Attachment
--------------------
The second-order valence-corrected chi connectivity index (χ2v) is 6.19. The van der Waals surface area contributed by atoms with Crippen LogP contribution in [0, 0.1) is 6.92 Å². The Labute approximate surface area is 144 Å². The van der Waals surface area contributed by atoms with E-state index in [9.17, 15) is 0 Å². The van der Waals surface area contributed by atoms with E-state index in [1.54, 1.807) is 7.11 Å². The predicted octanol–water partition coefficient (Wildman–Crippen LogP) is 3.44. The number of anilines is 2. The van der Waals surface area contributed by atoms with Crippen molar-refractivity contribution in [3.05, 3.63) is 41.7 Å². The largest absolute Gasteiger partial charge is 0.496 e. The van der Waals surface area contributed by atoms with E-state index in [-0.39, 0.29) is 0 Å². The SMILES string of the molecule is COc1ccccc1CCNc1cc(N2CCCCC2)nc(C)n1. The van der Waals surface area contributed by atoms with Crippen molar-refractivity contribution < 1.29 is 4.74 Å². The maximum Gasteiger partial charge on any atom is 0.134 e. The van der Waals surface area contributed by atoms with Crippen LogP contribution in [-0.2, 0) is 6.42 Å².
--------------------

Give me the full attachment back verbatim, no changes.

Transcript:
The second-order valence-corrected chi connectivity index (χ2v) is 6.19. The van der Waals surface area contributed by atoms with Crippen LogP contribution in [0, 0.1) is 6.92 Å². The Labute approximate surface area is 144 Å². The van der Waals surface area contributed by atoms with E-state index in [9.17, 15) is 0 Å². The van der Waals surface area contributed by atoms with E-state index in [1.54, 1.807) is 7.11 Å². The predicted octanol–water partition coefficient (Wildman–Crippen LogP) is 3.44. The number of anilines is 2. The van der Waals surface area contributed by atoms with Crippen molar-refractivity contribution in [3.05, 3.63) is 41.7 Å². The largest absolute Gasteiger partial charge is 0.496 e. The van der Waals surface area contributed by atoms with E-state index in [-0.39, 0.29) is 0 Å². The SMILES string of the molecule is COc1ccccc1CCNc1cc(N2CCCCC2)nc(C)n1. The van der Waals surface area contributed by atoms with Crippen molar-refractivity contribution < 1.29 is 4.74 Å². The maximum Gasteiger partial charge on any atom is 0.134 e. The van der Waals surface area contributed by atoms with Crippen LogP contribution in [-0.2, 0) is 6.42 Å².